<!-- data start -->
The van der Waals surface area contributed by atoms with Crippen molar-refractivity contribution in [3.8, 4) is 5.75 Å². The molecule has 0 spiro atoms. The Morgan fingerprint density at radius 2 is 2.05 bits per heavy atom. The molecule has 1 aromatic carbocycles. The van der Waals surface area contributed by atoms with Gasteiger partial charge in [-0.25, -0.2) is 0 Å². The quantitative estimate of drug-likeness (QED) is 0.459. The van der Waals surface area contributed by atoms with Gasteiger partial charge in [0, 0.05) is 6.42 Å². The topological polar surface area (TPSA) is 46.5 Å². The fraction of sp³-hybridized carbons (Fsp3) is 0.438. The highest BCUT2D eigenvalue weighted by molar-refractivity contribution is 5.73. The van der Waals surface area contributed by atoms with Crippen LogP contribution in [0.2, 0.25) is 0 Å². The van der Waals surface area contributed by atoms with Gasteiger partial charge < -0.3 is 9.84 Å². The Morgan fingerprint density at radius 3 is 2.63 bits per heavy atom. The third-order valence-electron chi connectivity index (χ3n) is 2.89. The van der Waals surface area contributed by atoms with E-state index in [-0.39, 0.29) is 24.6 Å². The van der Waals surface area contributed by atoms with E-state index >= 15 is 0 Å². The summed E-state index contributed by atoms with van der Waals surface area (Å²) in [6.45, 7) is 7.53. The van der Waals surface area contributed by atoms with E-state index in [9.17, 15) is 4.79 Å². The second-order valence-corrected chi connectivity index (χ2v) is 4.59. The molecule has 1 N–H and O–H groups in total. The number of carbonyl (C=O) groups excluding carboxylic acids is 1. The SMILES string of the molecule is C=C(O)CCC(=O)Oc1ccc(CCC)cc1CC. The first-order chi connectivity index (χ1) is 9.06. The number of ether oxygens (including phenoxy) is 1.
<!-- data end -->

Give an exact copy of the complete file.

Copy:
The van der Waals surface area contributed by atoms with Crippen molar-refractivity contribution in [3.8, 4) is 5.75 Å². The molecule has 0 spiro atoms. The Morgan fingerprint density at radius 2 is 2.05 bits per heavy atom. The molecule has 1 aromatic carbocycles. The van der Waals surface area contributed by atoms with Gasteiger partial charge in [-0.25, -0.2) is 0 Å². The quantitative estimate of drug-likeness (QED) is 0.459. The van der Waals surface area contributed by atoms with Gasteiger partial charge in [0, 0.05) is 6.42 Å². The topological polar surface area (TPSA) is 46.5 Å². The fraction of sp³-hybridized carbons (Fsp3) is 0.438. The highest BCUT2D eigenvalue weighted by molar-refractivity contribution is 5.73. The van der Waals surface area contributed by atoms with Crippen LogP contribution in [0.2, 0.25) is 0 Å². The van der Waals surface area contributed by atoms with Gasteiger partial charge < -0.3 is 9.84 Å². The Morgan fingerprint density at radius 3 is 2.63 bits per heavy atom. The third-order valence-electron chi connectivity index (χ3n) is 2.89. The van der Waals surface area contributed by atoms with E-state index in [-0.39, 0.29) is 24.6 Å². The van der Waals surface area contributed by atoms with E-state index >= 15 is 0 Å². The summed E-state index contributed by atoms with van der Waals surface area (Å²) in [6.45, 7) is 7.53. The van der Waals surface area contributed by atoms with E-state index in [9.17, 15) is 4.79 Å². The second-order valence-corrected chi connectivity index (χ2v) is 4.59. The molecule has 1 N–H and O–H groups in total. The number of carbonyl (C=O) groups excluding carboxylic acids is 1. The SMILES string of the molecule is C=C(O)CCC(=O)Oc1ccc(CCC)cc1CC. The first-order chi connectivity index (χ1) is 9.06. The number of ether oxygens (including phenoxy) is 1.